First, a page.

Vatican tightens security, fears ISIS attack on Pope
ROME: Security has been tightened in Saint Peter's
Square after intelligence services intercepted a possible plan to attack the
Vatican, Italian media reported on Saturday, increasing fears Pope Francis
could be in danger.
A foreign security service alerted Italy this week
after intercepting a conversation between two Arab speakers which referred to
'a demonstrative act, Wednesday, at the Vatican,' Il Messaggero daily reported.
Wednesday is the day the pope holds his weekly general
audience in the square in front of Saint Peter’s Basilica. Checks by Italy’s
anti-terrorism unit revealed that one of the speakers passed through the
country eight months ago, heightening concerns the threat may be real.
Earlier warnings that the Islamic State extremists may
be plotting to attack the pope have been shrugged off by the Vatican, but
security has nonetheless been increased for his Wednesday and Sunday audiences,
the paper said.
The Repubblica daily said plain clothes special
operations officers with sniffer dogs trained in seeking out explosives were
helping Vatican police vet tourists, while hotels in the area were also being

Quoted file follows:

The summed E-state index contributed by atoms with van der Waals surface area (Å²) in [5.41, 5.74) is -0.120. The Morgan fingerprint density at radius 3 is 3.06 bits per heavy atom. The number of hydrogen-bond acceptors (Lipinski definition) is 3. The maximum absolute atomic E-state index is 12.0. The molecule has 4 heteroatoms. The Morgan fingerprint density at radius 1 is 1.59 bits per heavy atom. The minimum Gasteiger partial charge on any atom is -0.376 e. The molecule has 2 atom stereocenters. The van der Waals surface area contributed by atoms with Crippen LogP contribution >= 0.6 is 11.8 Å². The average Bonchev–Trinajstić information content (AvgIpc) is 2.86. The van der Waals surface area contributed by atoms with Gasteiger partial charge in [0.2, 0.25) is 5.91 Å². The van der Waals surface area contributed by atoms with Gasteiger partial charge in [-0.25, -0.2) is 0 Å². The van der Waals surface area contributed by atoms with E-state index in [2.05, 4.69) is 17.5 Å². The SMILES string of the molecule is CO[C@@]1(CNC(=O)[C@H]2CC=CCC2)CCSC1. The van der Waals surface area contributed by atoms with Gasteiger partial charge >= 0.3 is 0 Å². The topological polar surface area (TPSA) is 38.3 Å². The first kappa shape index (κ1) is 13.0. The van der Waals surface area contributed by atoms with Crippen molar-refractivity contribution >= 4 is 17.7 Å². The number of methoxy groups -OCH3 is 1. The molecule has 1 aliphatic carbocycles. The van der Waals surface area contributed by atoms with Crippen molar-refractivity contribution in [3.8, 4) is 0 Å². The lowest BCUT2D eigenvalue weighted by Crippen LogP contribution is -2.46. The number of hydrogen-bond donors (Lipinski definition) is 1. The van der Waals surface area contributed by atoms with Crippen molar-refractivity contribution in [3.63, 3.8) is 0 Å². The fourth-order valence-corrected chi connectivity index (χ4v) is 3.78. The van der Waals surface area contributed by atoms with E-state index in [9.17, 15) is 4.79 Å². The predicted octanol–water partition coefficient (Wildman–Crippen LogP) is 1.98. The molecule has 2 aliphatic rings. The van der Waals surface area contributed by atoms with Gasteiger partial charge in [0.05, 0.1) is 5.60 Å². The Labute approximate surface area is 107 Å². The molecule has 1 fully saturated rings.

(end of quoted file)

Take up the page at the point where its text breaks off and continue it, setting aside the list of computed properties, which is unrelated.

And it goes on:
kept under surveillance.
The news came a day before Francis's trip to Albania,
where the pontiff is expected to mingle with the crowds as usual despite
reports of possible danger from new IS recruits returning from the Middle East
to the mostly-Muslim country.
Some worry the pope has made himself a target by
speaking out against the Islamic State group and having the Holy See voice
support for US air strikes in Iraq.
In an interview with Italy's La Nazione daily this
week, Iraq's ambassador to the Holy See, Habib Al Sadr, said, "What has
been declared by the self-declared Islamic State is clear. They want to kill
the pope. The threats against the pope are credible."
The Vatican played down the warning, saying security
measures for the trip would remain unchanged.